Tuesday, October 11, 2011

Reader Mailbag: Why don't you write more about food?

Why don't I write more about the food? That is a great question. Since landing in Sao Paulo 10 days ago, its been quite the whirlwind to get acquainted to my new home in Sao Paulo, Brazil. One of the easiest things to get adjusted to, the food. The food here is absolutely phenomenal and I cannot speak enough praise about the variety and the overall quality from top to bottom of each restaurant we have eaten at.  
My most important accessories in Sao Paulo

Lunches and Dinners are social focal points of each day that make the day seem like one long celebration. Now I know that most of you back home think that I never work and that I'm on some sort of vacation down here, but the truth is that I am actually maintaining a high level of productivity despite sitting in traffic more than an hour each day and sitting at meals for about 3 hours per day. The loser is more often than not, sleep.

So back to the food. I think that I have highlighted a few great food experiences thus far, so its not like I have completely ignore the food. Remember my posts about the astonishing restaurants of Bar de Arts, Brasil do Gosto, or even the trips to the Mercado Municipal with the fresh produce and the local favorite Pastels? From the Famous Caipirinha Cocktail made with the local sugar cane liquor to the homemade desserts, each meal has had a special touch. Today's lunch was an Arabic restaurant, Jaber near Morumbi, which was another great choice by the office workers at my company. The only issues were that I hardly know how to order Arabic food in English and given that I don't speak (or read) Portuguese, it made the ordering process rather difficult. Thankfully, I was aided by my cohorts, and out came a fascinating plate of beef, rice, tomatoes, and lettuce. But as usual, the best part of the lunch hour was getting to know the staff at the company and learning new things about the culture. That is the parts that I enjoy the most each day. (And also joking with them that I like Argentina soccer, as that is like saying you are a Michigan fan in Columbus!)

Dinner was a celebration of sorts, as tomorrow is a National Holiday here in Brazil. We have the day "off" despite having a few other things to tend to such as figuring out how to get my clothes washed, a few minor work related things, and taking a trip to the Sao Paulo zoo. I know, I know, you don't think I actually work, but I can show you my timesheets from the few weeks before I came here that show weeks of 80, 80, 100, and 60 hours. Therefore, I think you will let me celebrate "Nossa Senhora Aparecida" which translates to Our Lady of Aparecida. Back to the good stuff, the food. TimeIrado headed down into the heart of the upscale Jardins neighborhood that we live in to find the perfect place for the occasion. We stumbled (literally because the sidewalks are unlevel and the crosswalks are the most dangerous part of the city) across a place that looked like a small Italian restaurant that would be perfect for a happy hour setting some night.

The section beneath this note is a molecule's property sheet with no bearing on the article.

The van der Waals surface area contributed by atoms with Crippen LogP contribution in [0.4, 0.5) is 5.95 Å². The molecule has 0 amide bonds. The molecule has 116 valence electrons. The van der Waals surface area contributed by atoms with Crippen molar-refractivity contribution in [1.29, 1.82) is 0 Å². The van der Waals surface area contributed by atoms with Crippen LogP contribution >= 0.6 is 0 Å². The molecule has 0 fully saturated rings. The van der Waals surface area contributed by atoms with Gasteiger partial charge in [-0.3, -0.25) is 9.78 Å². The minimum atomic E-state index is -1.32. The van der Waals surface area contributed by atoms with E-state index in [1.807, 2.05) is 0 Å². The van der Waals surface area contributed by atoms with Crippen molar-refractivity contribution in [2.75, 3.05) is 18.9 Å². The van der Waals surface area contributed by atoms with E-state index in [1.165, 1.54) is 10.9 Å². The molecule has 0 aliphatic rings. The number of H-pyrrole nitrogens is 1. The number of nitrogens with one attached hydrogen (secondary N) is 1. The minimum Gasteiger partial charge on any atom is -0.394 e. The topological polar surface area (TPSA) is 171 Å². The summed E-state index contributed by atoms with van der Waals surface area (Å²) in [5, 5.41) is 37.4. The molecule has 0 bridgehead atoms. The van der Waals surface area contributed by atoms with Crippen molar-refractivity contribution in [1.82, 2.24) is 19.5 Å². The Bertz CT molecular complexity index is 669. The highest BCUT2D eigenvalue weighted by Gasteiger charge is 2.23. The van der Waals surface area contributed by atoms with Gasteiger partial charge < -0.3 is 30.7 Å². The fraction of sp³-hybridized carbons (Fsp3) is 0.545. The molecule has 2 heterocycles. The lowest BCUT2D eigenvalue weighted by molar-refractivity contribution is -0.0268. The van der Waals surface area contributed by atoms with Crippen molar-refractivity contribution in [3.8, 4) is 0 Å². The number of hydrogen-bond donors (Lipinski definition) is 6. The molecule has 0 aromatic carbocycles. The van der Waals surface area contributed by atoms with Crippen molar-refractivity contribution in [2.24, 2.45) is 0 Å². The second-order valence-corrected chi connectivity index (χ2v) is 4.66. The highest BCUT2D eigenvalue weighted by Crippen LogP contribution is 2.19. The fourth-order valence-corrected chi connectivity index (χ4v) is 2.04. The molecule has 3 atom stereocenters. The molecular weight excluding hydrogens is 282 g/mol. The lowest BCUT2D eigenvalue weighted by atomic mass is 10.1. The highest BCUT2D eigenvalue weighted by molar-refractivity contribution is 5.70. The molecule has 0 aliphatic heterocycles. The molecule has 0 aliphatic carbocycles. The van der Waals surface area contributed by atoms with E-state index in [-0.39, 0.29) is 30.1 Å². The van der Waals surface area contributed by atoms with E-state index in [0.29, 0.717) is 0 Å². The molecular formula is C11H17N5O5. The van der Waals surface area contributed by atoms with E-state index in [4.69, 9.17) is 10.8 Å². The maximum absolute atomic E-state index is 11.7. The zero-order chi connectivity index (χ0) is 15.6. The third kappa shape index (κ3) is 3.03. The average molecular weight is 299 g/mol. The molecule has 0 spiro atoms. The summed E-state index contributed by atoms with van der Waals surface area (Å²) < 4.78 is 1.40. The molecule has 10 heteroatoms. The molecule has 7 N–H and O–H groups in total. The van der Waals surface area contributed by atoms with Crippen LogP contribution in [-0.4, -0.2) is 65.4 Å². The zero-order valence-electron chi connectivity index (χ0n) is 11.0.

The ouside decor of Serafina Sao Paulo
We took a quick look at the menu and decided to be seated and see what this place, Serafina,  was about.
According to the website the restaurant can be described as:
Serafina São Paulo is located at the heart of the upscale Jardins neighborhood and housed in a mansion built in 1908. The entrance features three Renascence-style arches to separate the veranda from the main building. Offering a piece of Italy in every detail, the walls are covered with paintings, drawings and phrases from the typical Napolitano trattorias. A wood-burning stove in the rear of the salon enables delicious aromas to drift through the restaurant while in the back, a small open-air Italian villa welcomes the warm nights and days. The restaurant is divided in two main areas: a dining room that seats 120 people and an open-air patio furnished like a Tuscan villa, complete with a Sicilian lemon tree in the middle and bright yellow Serafina umbrellas to provide shade from the sun.
The lighting and interior decor were just the start of the meal that was actually very good Italian food. We ordered Caipirinhas and waited for our main dishes.

The dining room at Serafina Sao Paulo
I ordered a Rigatoni Bolognese which was a large portion topped off with fresh Parmesan cheese. After polishing that off in an orderly fashion I moved on to the Torta di mele della nonna, which is Italian for "Grandma's Apple Pie" which was also presented to me with a scoop of Cinnamon ice cream. (I found it online. It's actually a chain from New York City!) Somehow I managed to conquer it and the Caipirinha and away we went back to our living quarters at the Mercure hotel at the corner of Itu and Augusta, where we call home for the next six weeks.

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